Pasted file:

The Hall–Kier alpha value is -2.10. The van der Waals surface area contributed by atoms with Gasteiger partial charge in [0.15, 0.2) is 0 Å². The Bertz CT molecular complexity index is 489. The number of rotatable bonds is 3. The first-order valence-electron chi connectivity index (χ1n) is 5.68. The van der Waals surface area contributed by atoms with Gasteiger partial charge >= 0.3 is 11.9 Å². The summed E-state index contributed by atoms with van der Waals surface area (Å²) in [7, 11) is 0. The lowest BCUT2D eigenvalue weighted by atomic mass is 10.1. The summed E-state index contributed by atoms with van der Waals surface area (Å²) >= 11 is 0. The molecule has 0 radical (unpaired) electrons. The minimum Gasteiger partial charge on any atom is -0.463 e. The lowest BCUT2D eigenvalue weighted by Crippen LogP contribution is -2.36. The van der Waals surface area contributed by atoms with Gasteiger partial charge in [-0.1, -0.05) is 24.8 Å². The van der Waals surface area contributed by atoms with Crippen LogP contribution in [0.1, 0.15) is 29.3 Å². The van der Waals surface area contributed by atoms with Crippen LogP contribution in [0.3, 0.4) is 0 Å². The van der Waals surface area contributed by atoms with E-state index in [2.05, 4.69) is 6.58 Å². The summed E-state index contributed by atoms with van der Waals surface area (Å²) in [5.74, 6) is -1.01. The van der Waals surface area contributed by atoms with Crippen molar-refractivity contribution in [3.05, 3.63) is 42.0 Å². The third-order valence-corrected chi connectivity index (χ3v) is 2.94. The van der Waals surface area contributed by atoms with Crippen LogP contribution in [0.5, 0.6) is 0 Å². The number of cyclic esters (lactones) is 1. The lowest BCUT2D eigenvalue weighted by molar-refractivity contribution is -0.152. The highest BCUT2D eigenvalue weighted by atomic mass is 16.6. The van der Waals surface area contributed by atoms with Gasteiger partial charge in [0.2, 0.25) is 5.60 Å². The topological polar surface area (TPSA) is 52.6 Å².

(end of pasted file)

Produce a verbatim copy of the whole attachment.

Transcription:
The Hall–Kier alpha value is -2.10. The van der Waals surface area contributed by atoms with Gasteiger partial charge in [0.15, 0.2) is 0 Å². The Bertz CT molecular complexity index is 489. The number of rotatable bonds is 3. The first-order valence-electron chi connectivity index (χ1n) is 5.68. The van der Waals surface area contributed by atoms with Gasteiger partial charge >= 0.3 is 11.9 Å². The summed E-state index contributed by atoms with van der Waals surface area (Å²) in [7, 11) is 0. The lowest BCUT2D eigenvalue weighted by atomic mass is 10.1. The summed E-state index contributed by atoms with van der Waals surface area (Å²) >= 11 is 0. The molecule has 0 radical (unpaired) electrons. The minimum Gasteiger partial charge on any atom is -0.463 e. The lowest BCUT2D eigenvalue weighted by Crippen LogP contribution is -2.36. The van der Waals surface area contributed by atoms with Gasteiger partial charge in [-0.1, -0.05) is 24.8 Å². The van der Waals surface area contributed by atoms with Crippen LogP contribution in [0.1, 0.15) is 29.3 Å². The van der Waals surface area contributed by atoms with Crippen LogP contribution in [0.3, 0.4) is 0 Å². The van der Waals surface area contributed by atoms with E-state index in [2.05, 4.69) is 6.58 Å². The summed E-state index contributed by atoms with van der Waals surface area (Å²) in [5.74, 6) is -1.01. The van der Waals surface area contributed by atoms with Crippen molar-refractivity contribution in [3.05, 3.63) is 42.0 Å². The third-order valence-corrected chi connectivity index (χ3v) is 2.94. The van der Waals surface area contributed by atoms with Crippen LogP contribution in [0.5, 0.6) is 0 Å². The number of cyclic esters (lactones) is 1. The lowest BCUT2D eigenvalue weighted by molar-refractivity contribution is -0.152. The highest BCUT2D eigenvalue weighted by atomic mass is 16.6. The van der Waals surface area contributed by atoms with Gasteiger partial charge in [0.2, 0.25) is 5.60 Å². The topological polar surface area (TPSA) is 52.6 Å².